Enhanced Sensitivity of Surface Plasmon Resonance Phase-Interrogation Biosensor by Using Silver Nanoparticles
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- Peng, T., Lin, W., Chen, C. et al. Plasmonics (2011) 6: 29. doi:10.1007/s11468-010-9165-4
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It is demonstrated that the sensitivity of surface plasmon resonance phase-interrogation biosensor can be enhanced by using silver nanoparticles. Silver nanoparticles were fabricated on silver films by using thermal evaporation. Sizes of silver nanoparticles on silver thin film can be tuned by controlling the deposition parameters of thermal evaporation. By using surface plasmon resonance heterodyne interferometey to measure the phase difference between the p and s polarization of incident light, we have demonstrated that sensitivity of glucose detection down to the order of 10−8 refractive index units can be obtained.
KeywordsSurface plasmonsPhase measurementSilver nanoparticlesBiosensor
Since the accomplishment of various optical methods in the excitation of the surface plasmon resonance (SPR) at a metal–dielectric interface , it has been well known that such an excitation can be utilized to achieve sensing of various interfacial phenomena with ultrahigh sensitivity. These include, for example, chemical and biological sensing [2–9], film-thickness sensing , temperature sensing , and angular measurement . Recently, it has been demonstrated that this SPR monitoring technique for chemical and biological sensing can achieve very high sensitivity, down to the order of 10−8 [8, 9] refractive index units (RIU).
For the sensing application by using SPR, it is straightforward to adopt the attenuated total reflection method by coupling incident light to excite surface plasmon resonance at the metal-dielectric interface, leading to a dip in the reflection spectrum which can be monitored to follow any property changes that take place in the proximity . There are at least four kinds of parameters that can be monitored in the SPR sensing process: (a) the change of the resonant angle, (b) the change of reflectance at fixed incident angle, (c) the change of resonant wavelength at fixed incident angle, and (d) the phase difference between p- and s-polarized light in the reflection spectrum . The detection methods that correspond to these four kinds of parameters are angular interrogation, intensity interrogation, wavelength interrogation, and phase interrogation, respectively.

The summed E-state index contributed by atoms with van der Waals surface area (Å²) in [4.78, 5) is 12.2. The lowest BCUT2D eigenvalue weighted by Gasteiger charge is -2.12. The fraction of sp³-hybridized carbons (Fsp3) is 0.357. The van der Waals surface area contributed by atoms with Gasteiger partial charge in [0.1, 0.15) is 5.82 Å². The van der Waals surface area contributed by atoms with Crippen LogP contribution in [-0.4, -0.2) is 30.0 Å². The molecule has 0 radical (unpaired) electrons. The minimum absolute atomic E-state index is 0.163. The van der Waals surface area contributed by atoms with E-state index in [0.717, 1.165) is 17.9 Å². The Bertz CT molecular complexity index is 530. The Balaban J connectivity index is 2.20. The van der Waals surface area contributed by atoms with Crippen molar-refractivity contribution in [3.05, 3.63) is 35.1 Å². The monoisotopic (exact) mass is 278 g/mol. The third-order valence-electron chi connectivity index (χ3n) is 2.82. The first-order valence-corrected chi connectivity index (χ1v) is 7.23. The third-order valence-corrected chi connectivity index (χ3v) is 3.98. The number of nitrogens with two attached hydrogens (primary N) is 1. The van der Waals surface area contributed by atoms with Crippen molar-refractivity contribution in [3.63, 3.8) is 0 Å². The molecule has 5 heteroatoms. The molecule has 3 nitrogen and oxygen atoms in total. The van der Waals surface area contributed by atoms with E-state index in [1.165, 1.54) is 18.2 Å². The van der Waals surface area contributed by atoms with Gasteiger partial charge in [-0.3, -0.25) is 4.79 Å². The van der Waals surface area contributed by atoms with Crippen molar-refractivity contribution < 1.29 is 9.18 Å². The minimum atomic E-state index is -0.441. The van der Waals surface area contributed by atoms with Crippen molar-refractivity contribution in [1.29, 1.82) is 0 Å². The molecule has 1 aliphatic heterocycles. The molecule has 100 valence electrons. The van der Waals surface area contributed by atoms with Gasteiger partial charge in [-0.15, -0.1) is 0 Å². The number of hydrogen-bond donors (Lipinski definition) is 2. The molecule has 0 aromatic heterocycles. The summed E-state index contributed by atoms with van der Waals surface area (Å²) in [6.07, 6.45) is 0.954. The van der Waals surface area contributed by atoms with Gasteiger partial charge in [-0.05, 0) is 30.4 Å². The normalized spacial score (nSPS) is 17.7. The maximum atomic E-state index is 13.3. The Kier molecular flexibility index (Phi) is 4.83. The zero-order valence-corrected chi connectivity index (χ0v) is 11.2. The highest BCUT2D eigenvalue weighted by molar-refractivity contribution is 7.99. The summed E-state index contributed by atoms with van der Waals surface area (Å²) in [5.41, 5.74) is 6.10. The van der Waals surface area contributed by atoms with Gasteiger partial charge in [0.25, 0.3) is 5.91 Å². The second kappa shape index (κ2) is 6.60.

Among these various monitoring techniques, it is well known that the “phase interrogation” technique is by far the more sensitive one in many applications [3, 5–9, 11, 12]. Recently, we have found that the sensitivity of this technique has strong dependence on the wavelength of incident light in our study of SPR temperature sensing . In other experiment, we have also observed that high-resolution angular measurement and biological sensing can be achieved by SPR phase interrogation at optimized incident wavelength [9, 12]. However, the value of the optimal wavelength will change when the film thickness varies. It is thus possible to reach optimal sensitivity by tuning the thickness of metallic film at fixed wavelength of incident light. Furthermore, modification of the surface roughness of the metallic film will also change the sensitivity of SPR sensor [1, 13, 14].
It was theoretically reported in the literature that metallic nanoparticles dispersed over metallic film could enhance the sensitivity of SPR sensor . This theoretical prediction has been experimentally demonstrated by immobilizing colloidal Au nanoparticles onto a thermally evaporated Au film. It was found that large changes in SPR reflectivity could be reached using this wet-chemistry approach . However, it is time consuming in the film production process where colloidal Au nanoparticles had to be first prepared via citrate reduction of HAuCl4 . If one can prepare the nanoparticle film in only one deposition process, this kind of SPR sensing chip will be more promising in practical applications.